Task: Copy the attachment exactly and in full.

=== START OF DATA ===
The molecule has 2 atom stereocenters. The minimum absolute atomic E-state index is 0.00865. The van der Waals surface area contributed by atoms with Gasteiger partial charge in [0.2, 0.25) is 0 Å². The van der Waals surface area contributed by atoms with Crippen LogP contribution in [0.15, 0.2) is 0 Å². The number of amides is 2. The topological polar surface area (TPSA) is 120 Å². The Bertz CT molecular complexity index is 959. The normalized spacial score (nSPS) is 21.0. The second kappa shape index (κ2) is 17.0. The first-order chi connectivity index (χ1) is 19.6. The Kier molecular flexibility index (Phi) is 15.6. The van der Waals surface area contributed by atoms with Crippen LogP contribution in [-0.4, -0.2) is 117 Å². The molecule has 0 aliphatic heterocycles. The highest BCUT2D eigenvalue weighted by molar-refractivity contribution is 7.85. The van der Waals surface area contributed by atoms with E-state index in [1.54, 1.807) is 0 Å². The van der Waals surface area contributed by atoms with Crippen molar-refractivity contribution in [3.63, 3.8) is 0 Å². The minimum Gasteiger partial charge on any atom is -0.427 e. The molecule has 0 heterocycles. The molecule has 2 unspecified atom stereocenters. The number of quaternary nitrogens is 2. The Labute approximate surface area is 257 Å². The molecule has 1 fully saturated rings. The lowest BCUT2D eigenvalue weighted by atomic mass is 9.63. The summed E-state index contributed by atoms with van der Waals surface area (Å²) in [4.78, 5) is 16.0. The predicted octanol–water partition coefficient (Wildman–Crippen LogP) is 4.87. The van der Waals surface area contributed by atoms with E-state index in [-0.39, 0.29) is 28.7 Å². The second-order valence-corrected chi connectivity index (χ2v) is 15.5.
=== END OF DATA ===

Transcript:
The molecule has 2 atom stereocenters. The minimum absolute atomic E-state index is 0.00865. The van der Waals surface area contributed by atoms with Gasteiger partial charge in [0.2, 0.25) is 0 Å². The van der Waals surface area contributed by atoms with Crippen LogP contribution in [0.15, 0.2) is 0 Å². The number of amides is 2. The topological polar surface area (TPSA) is 120 Å². The Bertz CT molecular complexity index is 959. The normalized spacial score (nSPS) is 21.0. The second kappa shape index (κ2) is 17.0. The first-order chi connectivity index (χ1) is 19.6. The Kier molecular flexibility index (Phi) is 15.6. The van der Waals surface area contributed by atoms with Crippen LogP contribution in [-0.4, -0.2) is 117 Å². The molecule has 0 aliphatic heterocycles. The highest BCUT2D eigenvalue weighted by molar-refractivity contribution is 7.85. The van der Waals surface area contributed by atoms with E-state index in [1.54, 1.807) is 0 Å². The van der Waals surface area contributed by atoms with Crippen molar-refractivity contribution in [3.63, 3.8) is 0 Å². The minimum Gasteiger partial charge on any atom is -0.427 e. The molecule has 0 heterocycles. The molecule has 2 unspecified atom stereocenters. The number of quaternary nitrogens is 2. The Labute approximate surface area is 257 Å². The molecule has 1 fully saturated rings. The lowest BCUT2D eigenvalue weighted by atomic mass is 9.63. The summed E-state index contributed by atoms with van der Waals surface area (Å²) in [4.78, 5) is 16.0. The predicted octanol–water partition coefficient (Wildman–Crippen LogP) is 4.87. The van der Waals surface area contributed by atoms with E-state index in [-0.39, 0.29) is 28.7 Å². The second-order valence-corrected chi connectivity index (χ2v) is 15.5.